Immediately after winning, she married movie executive Matthew Fox (also rumored to have had a hand in bringing Sukarno to power after Indonesian independence in 1945), and began taking voice lessons in New York City. By 1952, Yolande Fox declared her intention to run for U.S. Congress in Alabama’s First District (something she would repeat periodically throughout her life), but she hoped to wait until Frank Boykin vacated his seat. She also intended to be an opera singer and to challenge any notions that Southern women were incapable of holding public office. “If I did run for Congress my singing probably would be a help. After all, elections in the South have been won with a washboard and a pail and someone to thump them.” She never campaigned for Congress, but she did sing opera for a while, touring the U.S. and Europe with small companies, and she acted in a few bit parts in Hollywood.
She also became an activist. She volunteered with the NAACP and the Committee for a SANE Nuclear Policy in New York City. In 1960, as CORE and SNCC organized sit-ins across the South, Fox along with other Broadway actors picketed a Manhattan Woolworth’s in solidarity with Southern protesters. “I’m a Southern girl, but I’m a thinking girl. Every Southerner I know in New York without exception is in favor of the Congress of Racial Equality CORE.” She also later picketed the Miss America contest for excluding African Americans and other people of color. But she struggled to be taken seriously, forever saddled with her crown.
By the late 1960s (her husband died in 1964), Fox was involved with Algerian Ambassador Cherif Guellal, and the two dazzled the D.C. social scene. Guellal was by all accounts a heartthrob and a gentleman. He fought for Algerian independence in 1961, and his revolutionary mother was a celebrated resistance fighter who withstood two years of torture by the French government. Guellal also helped build support for Indian independence, successfully fought to remove a racially discriminatory covenant in his ambassadorial home, was friends with Kennedys among other powerful D.C. politicos, and became an influential businessman with established ties to the oil industry. Following the Six-Day War, the press agonized over Fox and Guellal’s ill-fated union: He was a Muslim, she was a Christian, and her daughter was considered by Algerians to be “half-Jewish.” Though the war ended Algerian diplomatic ties with the U.S., Fox and Guellal remained together until his death in 2009. They never married, but they considered each other spouses, and Guellal helped raise Fox’s daughter, Dolly, from her marriage.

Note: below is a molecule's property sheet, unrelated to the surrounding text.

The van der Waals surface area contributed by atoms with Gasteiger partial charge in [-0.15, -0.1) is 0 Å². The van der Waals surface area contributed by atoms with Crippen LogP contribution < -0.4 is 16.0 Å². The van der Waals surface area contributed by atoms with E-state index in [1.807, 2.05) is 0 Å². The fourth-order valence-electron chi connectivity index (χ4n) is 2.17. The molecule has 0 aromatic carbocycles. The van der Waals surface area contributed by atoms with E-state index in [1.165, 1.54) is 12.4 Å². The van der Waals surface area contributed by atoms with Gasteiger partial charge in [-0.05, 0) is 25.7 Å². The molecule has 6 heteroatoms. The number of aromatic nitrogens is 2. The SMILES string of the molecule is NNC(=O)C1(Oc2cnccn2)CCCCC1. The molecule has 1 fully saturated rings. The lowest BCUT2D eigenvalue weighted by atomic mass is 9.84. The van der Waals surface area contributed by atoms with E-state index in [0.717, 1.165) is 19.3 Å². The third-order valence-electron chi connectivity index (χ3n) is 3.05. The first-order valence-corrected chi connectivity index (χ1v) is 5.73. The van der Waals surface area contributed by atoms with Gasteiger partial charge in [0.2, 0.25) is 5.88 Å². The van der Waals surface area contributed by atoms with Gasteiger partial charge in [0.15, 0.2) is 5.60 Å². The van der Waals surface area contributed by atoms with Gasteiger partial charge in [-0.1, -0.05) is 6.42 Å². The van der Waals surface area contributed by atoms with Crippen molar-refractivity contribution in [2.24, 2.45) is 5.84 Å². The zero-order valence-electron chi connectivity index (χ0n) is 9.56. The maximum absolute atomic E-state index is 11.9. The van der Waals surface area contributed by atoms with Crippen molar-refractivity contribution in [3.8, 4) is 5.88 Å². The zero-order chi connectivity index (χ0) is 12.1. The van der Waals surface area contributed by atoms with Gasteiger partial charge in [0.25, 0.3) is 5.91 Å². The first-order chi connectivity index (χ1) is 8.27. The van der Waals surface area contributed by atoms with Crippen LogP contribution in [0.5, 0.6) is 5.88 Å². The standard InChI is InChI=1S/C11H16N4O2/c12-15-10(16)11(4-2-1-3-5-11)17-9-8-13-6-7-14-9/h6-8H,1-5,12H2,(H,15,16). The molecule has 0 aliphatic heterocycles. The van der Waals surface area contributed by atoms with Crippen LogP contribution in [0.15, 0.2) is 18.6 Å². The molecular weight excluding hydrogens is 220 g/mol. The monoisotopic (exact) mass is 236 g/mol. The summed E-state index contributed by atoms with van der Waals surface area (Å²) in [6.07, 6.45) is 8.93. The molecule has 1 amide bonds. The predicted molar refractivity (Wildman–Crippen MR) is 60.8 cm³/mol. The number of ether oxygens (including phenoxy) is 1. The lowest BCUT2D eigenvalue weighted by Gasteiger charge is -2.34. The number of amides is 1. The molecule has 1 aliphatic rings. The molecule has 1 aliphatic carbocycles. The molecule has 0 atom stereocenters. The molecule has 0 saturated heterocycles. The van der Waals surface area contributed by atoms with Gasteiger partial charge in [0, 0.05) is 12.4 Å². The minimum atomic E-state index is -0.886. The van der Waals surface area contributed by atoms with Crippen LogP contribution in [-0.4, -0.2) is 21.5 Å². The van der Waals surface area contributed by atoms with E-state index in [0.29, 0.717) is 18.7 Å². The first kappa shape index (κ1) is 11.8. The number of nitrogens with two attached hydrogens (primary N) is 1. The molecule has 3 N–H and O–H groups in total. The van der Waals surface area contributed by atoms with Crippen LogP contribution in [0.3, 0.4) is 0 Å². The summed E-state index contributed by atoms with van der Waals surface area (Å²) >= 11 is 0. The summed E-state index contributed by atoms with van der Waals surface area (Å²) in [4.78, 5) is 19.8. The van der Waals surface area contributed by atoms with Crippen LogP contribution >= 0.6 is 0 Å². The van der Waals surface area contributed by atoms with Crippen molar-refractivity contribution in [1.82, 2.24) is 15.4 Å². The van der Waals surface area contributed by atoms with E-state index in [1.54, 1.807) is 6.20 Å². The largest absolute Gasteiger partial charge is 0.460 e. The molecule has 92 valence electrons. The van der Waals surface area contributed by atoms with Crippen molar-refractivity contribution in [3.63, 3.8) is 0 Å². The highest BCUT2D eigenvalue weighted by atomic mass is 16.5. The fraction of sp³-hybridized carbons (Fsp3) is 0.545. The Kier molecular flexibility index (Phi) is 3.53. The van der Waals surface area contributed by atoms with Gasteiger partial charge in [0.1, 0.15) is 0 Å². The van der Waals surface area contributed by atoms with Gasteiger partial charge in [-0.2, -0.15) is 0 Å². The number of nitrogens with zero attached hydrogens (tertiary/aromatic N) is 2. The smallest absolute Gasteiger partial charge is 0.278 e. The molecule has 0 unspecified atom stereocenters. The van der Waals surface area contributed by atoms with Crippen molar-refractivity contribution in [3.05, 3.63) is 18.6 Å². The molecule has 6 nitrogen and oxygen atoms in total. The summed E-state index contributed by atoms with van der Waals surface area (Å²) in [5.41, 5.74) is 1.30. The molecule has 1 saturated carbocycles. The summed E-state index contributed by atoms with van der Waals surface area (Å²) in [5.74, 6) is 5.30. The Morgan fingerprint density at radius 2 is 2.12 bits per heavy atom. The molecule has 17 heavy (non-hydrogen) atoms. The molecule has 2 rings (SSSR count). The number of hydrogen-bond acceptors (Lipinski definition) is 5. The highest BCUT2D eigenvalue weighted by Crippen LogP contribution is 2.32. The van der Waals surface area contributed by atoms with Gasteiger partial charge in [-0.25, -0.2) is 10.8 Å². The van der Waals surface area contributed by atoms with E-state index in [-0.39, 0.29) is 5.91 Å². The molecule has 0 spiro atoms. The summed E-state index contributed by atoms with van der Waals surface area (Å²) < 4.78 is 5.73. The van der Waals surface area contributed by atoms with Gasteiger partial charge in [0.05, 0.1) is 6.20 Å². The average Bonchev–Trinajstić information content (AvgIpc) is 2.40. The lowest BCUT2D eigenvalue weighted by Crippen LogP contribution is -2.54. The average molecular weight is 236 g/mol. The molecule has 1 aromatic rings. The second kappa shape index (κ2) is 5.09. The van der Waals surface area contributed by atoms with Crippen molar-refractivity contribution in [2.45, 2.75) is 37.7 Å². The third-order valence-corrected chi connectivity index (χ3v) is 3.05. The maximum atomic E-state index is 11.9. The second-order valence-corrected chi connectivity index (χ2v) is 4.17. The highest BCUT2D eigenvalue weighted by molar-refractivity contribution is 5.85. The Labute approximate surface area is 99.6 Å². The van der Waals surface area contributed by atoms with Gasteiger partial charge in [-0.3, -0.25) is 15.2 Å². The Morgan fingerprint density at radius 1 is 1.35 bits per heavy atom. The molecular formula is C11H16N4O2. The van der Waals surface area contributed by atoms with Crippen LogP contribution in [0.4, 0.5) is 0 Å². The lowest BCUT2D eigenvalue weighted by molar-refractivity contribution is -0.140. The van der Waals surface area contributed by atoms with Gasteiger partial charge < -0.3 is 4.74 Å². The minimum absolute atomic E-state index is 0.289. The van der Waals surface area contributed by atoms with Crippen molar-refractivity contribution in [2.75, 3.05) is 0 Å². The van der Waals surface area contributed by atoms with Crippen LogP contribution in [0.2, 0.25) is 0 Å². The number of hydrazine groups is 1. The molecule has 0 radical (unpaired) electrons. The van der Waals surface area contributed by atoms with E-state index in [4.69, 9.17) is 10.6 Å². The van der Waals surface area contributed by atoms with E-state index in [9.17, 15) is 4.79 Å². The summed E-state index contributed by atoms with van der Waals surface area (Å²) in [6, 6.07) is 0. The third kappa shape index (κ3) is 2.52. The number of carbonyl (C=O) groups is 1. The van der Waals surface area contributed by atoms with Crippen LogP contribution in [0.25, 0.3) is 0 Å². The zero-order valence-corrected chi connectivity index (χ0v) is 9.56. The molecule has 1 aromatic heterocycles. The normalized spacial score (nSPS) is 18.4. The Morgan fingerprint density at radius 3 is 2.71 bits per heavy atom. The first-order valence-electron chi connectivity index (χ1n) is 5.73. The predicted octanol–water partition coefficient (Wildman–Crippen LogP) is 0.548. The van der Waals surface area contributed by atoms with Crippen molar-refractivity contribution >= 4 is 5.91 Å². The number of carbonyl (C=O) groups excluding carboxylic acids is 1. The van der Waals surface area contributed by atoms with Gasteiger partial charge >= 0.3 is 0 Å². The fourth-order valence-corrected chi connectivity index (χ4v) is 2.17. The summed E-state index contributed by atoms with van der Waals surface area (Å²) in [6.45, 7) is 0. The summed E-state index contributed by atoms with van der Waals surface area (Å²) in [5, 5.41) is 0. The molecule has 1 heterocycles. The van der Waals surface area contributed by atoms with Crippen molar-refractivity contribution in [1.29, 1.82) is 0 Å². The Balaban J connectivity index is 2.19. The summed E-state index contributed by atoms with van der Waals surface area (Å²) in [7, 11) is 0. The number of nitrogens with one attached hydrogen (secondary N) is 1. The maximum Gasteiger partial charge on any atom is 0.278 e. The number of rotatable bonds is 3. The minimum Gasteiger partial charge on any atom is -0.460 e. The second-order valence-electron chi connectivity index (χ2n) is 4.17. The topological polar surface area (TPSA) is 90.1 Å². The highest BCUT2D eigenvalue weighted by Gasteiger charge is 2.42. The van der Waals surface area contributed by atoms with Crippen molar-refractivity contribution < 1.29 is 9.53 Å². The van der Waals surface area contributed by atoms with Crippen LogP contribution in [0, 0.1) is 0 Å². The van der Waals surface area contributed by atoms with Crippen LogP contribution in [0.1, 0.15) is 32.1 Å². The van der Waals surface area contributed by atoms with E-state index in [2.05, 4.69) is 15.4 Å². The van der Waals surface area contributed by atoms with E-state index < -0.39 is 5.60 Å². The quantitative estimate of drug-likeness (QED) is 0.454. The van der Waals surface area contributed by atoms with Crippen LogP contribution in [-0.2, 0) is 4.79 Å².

For decades, Fox split her time between New York and Washington, D.C. (her Georgetown home was owned by Jaqueline Onassis, and apparently Dwight D. Eisenhower lived there too). In 2006, the National Museum of American History curated an exhibit of the Miss America pageant, a contest on a steep decline by the 21st century. Some former winners offered to lend the museum a gown or two, but Fox donated her crown, sash, and scepter. An accompanying feature in Smithsonian Magazine, called her “the most unconventional Miss America ever.”
Fox passed away in Washington, D.C., on February 22, 2016.
Jay Reeves, “Decision Prompted Pageant Split,” The Tuscaloosa News, 20 Sept 1994.
“Former Miss America Sets Sights on Political Job,” St. Petersburg Times, 30 Aug 1952.
“Yolande Backs Negro Sit-Ins” Florence Daily Times, 16 Jun 1960.
Maxine Chesire, “True-Life Romance Becomes Human Interest Drama,” The Washington Post, 14 Jun 1967.
“Cherif Guellal dies at 76; Algerian resistance fighter and diplomat,” The Los Angeles Times, 9 Sept 2009.